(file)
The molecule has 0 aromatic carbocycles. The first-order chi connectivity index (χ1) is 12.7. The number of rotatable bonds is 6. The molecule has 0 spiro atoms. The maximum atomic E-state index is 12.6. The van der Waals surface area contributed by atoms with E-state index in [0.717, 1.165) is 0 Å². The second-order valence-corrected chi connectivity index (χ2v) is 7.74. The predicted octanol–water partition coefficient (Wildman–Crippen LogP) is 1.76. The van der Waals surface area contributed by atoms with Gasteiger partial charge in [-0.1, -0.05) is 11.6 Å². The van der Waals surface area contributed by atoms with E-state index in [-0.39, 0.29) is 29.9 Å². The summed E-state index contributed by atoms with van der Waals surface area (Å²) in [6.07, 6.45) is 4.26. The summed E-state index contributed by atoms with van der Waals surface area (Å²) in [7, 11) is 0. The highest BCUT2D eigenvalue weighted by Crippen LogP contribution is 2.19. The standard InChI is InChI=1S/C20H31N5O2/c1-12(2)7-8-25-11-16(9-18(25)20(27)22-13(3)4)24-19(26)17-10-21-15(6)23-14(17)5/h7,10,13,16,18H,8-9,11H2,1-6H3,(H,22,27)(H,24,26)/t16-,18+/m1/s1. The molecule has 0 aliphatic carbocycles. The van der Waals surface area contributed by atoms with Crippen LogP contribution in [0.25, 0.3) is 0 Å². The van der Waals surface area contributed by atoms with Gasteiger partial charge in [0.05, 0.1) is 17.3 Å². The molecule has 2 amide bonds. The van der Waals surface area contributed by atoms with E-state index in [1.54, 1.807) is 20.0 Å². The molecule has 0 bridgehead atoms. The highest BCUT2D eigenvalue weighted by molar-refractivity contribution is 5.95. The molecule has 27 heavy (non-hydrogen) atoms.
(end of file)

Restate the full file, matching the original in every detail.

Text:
The molecule has 0 aromatic carbocycles. The first-order chi connectivity index (χ1) is 12.7. The number of rotatable bonds is 6. The molecule has 0 spiro atoms. The maximum atomic E-state index is 12.6. The van der Waals surface area contributed by atoms with E-state index in [0.717, 1.165) is 0 Å². The second-order valence-corrected chi connectivity index (χ2v) is 7.74. The predicted octanol–water partition coefficient (Wildman–Crippen LogP) is 1.76. The van der Waals surface area contributed by atoms with Gasteiger partial charge in [-0.1, -0.05) is 11.6 Å². The van der Waals surface area contributed by atoms with E-state index in [-0.39, 0.29) is 29.9 Å². The summed E-state index contributed by atoms with van der Waals surface area (Å²) in [6.07, 6.45) is 4.26. The summed E-state index contributed by atoms with van der Waals surface area (Å²) in [7, 11) is 0. The highest BCUT2D eigenvalue weighted by Crippen LogP contribution is 2.19. The standard InChI is InChI=1S/C20H31N5O2/c1-12(2)7-8-25-11-16(9-18(25)20(27)22-13(3)4)24-19(26)17-10-21-15(6)23-14(17)5/h7,10,13,16,18H,8-9,11H2,1-6H3,(H,22,27)(H,24,26)/t16-,18+/m1/s1. The molecule has 0 aliphatic carbocycles. The van der Waals surface area contributed by atoms with Crippen LogP contribution in [0.25, 0.3) is 0 Å². The van der Waals surface area contributed by atoms with Gasteiger partial charge in [0.05, 0.1) is 17.3 Å². The molecule has 2 amide bonds. The van der Waals surface area contributed by atoms with E-state index in [1.54, 1.807) is 20.0 Å². The molecule has 0 bridgehead atoms. The highest BCUT2D eigenvalue weighted by molar-refractivity contribution is 5.95. The molecule has 27 heavy (non-hydrogen) atoms.